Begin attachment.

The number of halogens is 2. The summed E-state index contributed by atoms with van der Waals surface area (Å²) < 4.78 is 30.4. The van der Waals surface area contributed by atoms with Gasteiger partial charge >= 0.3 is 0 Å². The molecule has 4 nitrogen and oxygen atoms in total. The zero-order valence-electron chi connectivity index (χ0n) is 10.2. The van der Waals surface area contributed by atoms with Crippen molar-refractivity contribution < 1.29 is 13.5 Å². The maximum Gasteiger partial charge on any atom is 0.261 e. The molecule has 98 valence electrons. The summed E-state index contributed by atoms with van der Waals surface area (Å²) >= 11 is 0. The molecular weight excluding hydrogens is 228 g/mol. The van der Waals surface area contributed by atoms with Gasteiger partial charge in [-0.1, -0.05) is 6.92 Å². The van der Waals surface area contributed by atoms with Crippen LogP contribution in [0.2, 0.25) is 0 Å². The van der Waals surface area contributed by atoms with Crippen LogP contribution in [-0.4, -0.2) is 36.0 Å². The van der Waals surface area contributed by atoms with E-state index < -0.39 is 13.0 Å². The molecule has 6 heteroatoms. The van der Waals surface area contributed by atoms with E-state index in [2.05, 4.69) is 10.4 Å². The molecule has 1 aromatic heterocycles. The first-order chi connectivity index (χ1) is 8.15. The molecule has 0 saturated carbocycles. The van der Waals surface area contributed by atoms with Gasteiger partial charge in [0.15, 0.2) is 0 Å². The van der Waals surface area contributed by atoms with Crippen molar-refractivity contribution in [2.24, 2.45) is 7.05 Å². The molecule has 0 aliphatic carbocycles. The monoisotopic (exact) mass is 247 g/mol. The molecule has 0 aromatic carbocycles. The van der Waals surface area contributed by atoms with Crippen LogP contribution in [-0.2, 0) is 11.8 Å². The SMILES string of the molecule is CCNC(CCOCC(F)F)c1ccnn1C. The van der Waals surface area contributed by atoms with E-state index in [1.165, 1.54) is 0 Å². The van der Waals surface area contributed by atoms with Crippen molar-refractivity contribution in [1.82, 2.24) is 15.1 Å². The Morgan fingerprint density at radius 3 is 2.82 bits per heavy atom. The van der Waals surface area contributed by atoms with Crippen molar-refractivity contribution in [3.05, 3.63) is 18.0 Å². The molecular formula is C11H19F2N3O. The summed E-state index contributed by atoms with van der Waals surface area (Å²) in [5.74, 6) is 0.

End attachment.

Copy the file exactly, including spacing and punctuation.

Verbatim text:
The number of halogens is 2. The summed E-state index contributed by atoms with van der Waals surface area (Å²) < 4.78 is 30.4. The van der Waals surface area contributed by atoms with Gasteiger partial charge >= 0.3 is 0 Å². The molecule has 4 nitrogen and oxygen atoms in total. The zero-order valence-electron chi connectivity index (χ0n) is 10.2. The van der Waals surface area contributed by atoms with Crippen molar-refractivity contribution < 1.29 is 13.5 Å². The maximum Gasteiger partial charge on any atom is 0.261 e. The molecule has 98 valence electrons. The summed E-state index contributed by atoms with van der Waals surface area (Å²) >= 11 is 0. The molecular weight excluding hydrogens is 228 g/mol. The van der Waals surface area contributed by atoms with Gasteiger partial charge in [-0.1, -0.05) is 6.92 Å². The van der Waals surface area contributed by atoms with Crippen LogP contribution in [0.2, 0.25) is 0 Å². The van der Waals surface area contributed by atoms with Crippen LogP contribution in [-0.4, -0.2) is 36.0 Å². The van der Waals surface area contributed by atoms with E-state index < -0.39 is 13.0 Å². The molecule has 6 heteroatoms. The van der Waals surface area contributed by atoms with E-state index in [2.05, 4.69) is 10.4 Å². The molecule has 1 aromatic heterocycles. The first-order chi connectivity index (χ1) is 8.15. The molecule has 0 saturated carbocycles. The van der Waals surface area contributed by atoms with Gasteiger partial charge in [0.15, 0.2) is 0 Å². The van der Waals surface area contributed by atoms with Crippen molar-refractivity contribution in [2.24, 2.45) is 7.05 Å². The molecule has 0 aliphatic carbocycles. The monoisotopic (exact) mass is 247 g/mol. The molecule has 0 aromatic carbocycles. The van der Waals surface area contributed by atoms with Crippen LogP contribution in [-0.2, 0) is 11.8 Å². The SMILES string of the molecule is CCNC(CCOCC(F)F)c1ccnn1C. The van der Waals surface area contributed by atoms with E-state index in [1.165, 1.54) is 0 Å². The van der Waals surface area contributed by atoms with Crippen molar-refractivity contribution in [1.82, 2.24) is 15.1 Å². The Morgan fingerprint density at radius 3 is 2.82 bits per heavy atom. The van der Waals surface area contributed by atoms with Crippen molar-refractivity contribution in [3.05, 3.63) is 18.0 Å². The molecular formula is C11H19F2N3O. The summed E-state index contributed by atoms with van der Waals surface area (Å²) in [5.74, 6) is 0.